Examining the photos of gorilla culture in Rwanda, as taken by Paula Froelich, one begins to imagine just what she is thinking. The amazement of seeing baby gorillas being nourished by their mothers. To be up close and personal with a family of gorillas. Mother gorillas having to scold their children when they act naughty. Father gorillas protecting their families, and exerting their authority over the rest of their troop. While Froelich observes them, I wonder what are their thoughts as they observe her? Do they not mind her company simply because she embodies that very same energy as Dian Fossey? That unique Spirit, and “unique foreigner,” who does not come with a violent Spirit of dominance. Or that foreign feminine, who has not removed herself from nature’s stability. Thereby, her presence is welcomed in their world. By getting close, and capturing their presence, did Paula Froelich’s aura remind them of Dian Fossey? Were there glimpses of Dian in Paula? Sometimes there are those individuals, who are sent on a particular journey, in order to re-vive the energy of those, who came before. This appears to be one of those moments.

(Photograph By Paula Froelich; Edits By Lauren K. Clark)

Nature is our first teacher. It is through her, where we learn our natural state of movement, sensitivity, and interaction among other living Beings. She teaches our gentility. She shows us how we establish balance in the just system of give and take. Replenishing that, which we have used. As long as we understand (and perform) these laws, we are welcomed. She will even bless us with her gifts and abundance, care for us, and ensure that we are healthy in her womb. I think its safe to say that she would rather have that relationship with us. It is actually the natural way.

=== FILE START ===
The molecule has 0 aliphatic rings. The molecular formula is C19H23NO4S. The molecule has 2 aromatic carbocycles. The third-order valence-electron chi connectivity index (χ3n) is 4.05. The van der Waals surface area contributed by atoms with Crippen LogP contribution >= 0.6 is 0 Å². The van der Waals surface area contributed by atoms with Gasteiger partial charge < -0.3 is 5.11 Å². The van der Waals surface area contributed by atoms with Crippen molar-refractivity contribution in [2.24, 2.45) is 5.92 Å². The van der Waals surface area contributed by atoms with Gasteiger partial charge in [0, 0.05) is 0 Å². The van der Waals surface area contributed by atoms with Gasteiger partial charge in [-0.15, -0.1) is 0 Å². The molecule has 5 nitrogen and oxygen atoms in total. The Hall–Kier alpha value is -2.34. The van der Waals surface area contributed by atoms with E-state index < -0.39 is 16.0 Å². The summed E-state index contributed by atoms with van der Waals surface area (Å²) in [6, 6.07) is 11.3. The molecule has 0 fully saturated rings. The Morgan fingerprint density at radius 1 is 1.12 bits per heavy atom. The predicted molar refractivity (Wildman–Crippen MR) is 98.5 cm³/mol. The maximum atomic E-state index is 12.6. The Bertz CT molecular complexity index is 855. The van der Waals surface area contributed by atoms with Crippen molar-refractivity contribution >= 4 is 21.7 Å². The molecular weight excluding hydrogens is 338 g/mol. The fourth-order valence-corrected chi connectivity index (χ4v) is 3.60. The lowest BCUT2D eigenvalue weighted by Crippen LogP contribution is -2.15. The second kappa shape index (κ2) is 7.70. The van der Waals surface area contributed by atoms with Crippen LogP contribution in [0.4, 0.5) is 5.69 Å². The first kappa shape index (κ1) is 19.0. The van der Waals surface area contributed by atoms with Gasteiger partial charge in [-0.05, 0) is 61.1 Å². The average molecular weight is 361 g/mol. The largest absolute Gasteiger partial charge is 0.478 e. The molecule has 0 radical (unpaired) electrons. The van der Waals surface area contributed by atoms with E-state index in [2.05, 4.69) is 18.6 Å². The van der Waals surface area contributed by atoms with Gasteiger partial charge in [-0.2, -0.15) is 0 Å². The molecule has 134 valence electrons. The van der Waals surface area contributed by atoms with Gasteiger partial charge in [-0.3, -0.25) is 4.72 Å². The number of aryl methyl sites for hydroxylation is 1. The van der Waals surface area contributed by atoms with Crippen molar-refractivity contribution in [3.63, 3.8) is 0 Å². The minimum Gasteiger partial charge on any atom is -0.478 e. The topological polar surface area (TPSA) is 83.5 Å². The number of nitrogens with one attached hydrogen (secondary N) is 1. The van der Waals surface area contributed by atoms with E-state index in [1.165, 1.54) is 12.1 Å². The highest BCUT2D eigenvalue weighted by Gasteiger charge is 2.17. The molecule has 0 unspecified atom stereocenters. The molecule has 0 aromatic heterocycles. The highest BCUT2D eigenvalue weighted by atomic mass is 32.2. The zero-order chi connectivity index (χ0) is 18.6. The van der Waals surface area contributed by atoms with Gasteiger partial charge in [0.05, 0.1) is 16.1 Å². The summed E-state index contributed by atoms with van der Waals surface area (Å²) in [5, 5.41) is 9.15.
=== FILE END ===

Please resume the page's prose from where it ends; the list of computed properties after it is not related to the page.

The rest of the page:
Our tendency as humans to dominate over nature is why many in the Western hemisphere are dealing with the epidemic of burn-out and stress. Wanting to feel that we are always in control has removed us from the natural healing remedies of Earth’s fruition. We are learning the hard way that unnatural systems cause illness. What we do to nature, our environments, and the Earth. . .we do to ourselves.

So, in another reflection of New York Times Best-Selling author and former Editor-In-Chief of Yahoo Travel, Paula Froelich’s visit to Rwanda, we can only help, but to imagine the healing factor that took place. How was Paula centered and transformed, when coming across this family of gorillas? Were out-dated thought patterns and beliefs shattered upon her interaction with them? I’m sure that’s for her own personal storybook to tell. This particular take also continues to amplify the beauty of Rwanda, in their ongoing success stories of finding harmony with nature, while developing the nation of Rwanda. Yet, her images provides us with ample opportunities for imagination. Our questions become answered. Leading us for more clarity in the midst of our own healing.

(Photograph By Paula Froelich; Edits By Lauren K. Clark)
(Photograph By Paula Froelich; Edits By Lauren K. Clark)
(Source: https://www.britannica.com/biography/Dian-Fossey)

For more information on the Dian Fossey Gorilla Fund, kindly click on the following link: https://gorillafund.org/

For more updates on Paula Froelich and her travels, you can go to the following: Twitter: @Pfro, https://adventure.com/contributor/paula-froelich/, http://www.abroadabroad.com/